The long awaited battery recycling regulations have this week finally been approved by Parliament. Although little has changed since the last draft published just before Christmas there are a few tweaks in response to wide spread lobbying by producers and other stakeholders.
In summary the impact on producers, retailers, users and recyclers can be summarised as follows;
- Portable batteries only – Neither industrial nor vehicle battery producers need join a scheme. However, producers of products containing batteries will be included.
- Producer de minimus – Producers of less than 1 tonne per annum of batteries (typically around 30-40,000 portable batteries) per annum will not need to join a scheme but register directly with the EA or SEPA.
- Scheme costs – Each compliance scheme is going to incur the following fees;
- Application fee – £17,000
- Annual subsistence fee – £118,000
- Annual scheme member fee – £680
- 2010 – 10%
- 2011 – 18%
- 2012 – 25% Mandatory target
- 2013 – 30%
- 2014 – 35%
- 2015 – 40%
- 2016 – 45%
There is a reduced fee of £500 for annual volumes less than 15 tonnes.
The timetable for introducing the Regulations is as follows;
- 5 May 2009 – are introduced
- 31 May 2009 – Deadline for applications for scheme approval
- 15 October 2009 – Deadline for producer membership
- 1 January 2010 – Beginning of first annual compliance period
What can we expect?
We expect the high entry costs for schemes will limit applicants to no more than possibly four, whilst we expect the de minimus levels set for producers will result in less than 600 registered producers in the first year. The challenge is to determine the cost of compliance in advance to enable producers to make an educated decision as to which is the best scheme for the year ahead. There is uncertainty as to the financial implications for schemes, or their members, that perform better or worse than average.
Registration costs assuming 3 registered schemes
If we end up with 3 compliance schemes then the true administrative cost of battery compliance will look something like this:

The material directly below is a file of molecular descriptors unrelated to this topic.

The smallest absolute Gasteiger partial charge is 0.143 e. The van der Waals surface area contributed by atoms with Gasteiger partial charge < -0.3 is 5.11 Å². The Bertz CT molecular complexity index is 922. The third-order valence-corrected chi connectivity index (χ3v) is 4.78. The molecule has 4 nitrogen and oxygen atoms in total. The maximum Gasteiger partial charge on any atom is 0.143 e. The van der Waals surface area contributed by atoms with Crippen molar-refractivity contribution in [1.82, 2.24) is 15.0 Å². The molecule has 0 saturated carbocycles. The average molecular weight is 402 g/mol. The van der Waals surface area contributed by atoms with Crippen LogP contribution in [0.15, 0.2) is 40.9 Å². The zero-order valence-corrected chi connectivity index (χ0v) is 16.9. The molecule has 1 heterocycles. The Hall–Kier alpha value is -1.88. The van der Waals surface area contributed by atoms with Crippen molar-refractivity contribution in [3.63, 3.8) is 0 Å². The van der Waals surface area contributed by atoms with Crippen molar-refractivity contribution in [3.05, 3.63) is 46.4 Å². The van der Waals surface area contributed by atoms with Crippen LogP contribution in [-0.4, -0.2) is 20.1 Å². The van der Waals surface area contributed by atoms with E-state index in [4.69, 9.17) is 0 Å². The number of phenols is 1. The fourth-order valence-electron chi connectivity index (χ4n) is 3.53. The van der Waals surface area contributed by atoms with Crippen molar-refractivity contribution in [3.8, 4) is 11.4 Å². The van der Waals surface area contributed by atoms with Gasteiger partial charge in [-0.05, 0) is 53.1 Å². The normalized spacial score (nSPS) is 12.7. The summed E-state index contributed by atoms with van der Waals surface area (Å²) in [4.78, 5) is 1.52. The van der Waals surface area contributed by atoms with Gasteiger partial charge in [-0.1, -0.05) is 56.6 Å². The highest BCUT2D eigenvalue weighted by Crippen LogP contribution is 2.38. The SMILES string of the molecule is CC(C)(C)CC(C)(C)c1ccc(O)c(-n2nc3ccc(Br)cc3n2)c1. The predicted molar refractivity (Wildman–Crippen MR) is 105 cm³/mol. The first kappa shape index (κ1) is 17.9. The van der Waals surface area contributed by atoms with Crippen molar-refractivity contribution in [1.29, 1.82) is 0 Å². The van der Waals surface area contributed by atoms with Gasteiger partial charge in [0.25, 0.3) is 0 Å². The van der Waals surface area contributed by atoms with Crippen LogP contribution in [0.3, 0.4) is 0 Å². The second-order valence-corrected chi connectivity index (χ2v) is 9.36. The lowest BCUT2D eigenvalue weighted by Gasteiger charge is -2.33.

- 3 application fees at £17,000 – £51,000
- 3 annual subsistance fees at £118,000 – £354,000
- 600 member EA fees at £680 – £408,000
The Government revenue = £813,000 + £762,000 per year thereafter
- 3 set up costs at £50,000 – £150,000
- 3 running costs at £80,000 – £240,000 pa
Public promotional costs Year 1 – £4,000,000 (BERR suggest £3-5mill)
Year 2 onwards £1,500,000
Total costs – £5,203,000 yr1: £1,652,000 per year thereafter
This is before we consider the all important costs of the collection and recycling of the batteries.
Collection and recycling costs
With typical collection and treatment costs across the sector running at around 2 pence per battery* placed on the market (est. 1 billion), the total cost of compliance could exceed £20 million per annum.
* This costing is at odds with those outlined by BERR in their consultation document (Table 1 page 131) of the evidence base they suggest a cost for collection, sorting and recovery of £3,018 per tonne (7.5 p per battery) in 2010 dropping to £1,062 per tonne (2.7 p per battery) in 2012, in contrast to Table 4, page 135 where they predict a cost just for collection at £10,000 per tonne (25 p per battery). Assuming a mixture of collection methods and variety of service providers our average of 2 pence per battery placed on the market, for collection and treatment is considered conservative. We have based our calculations on an average of 40 batteries per kg.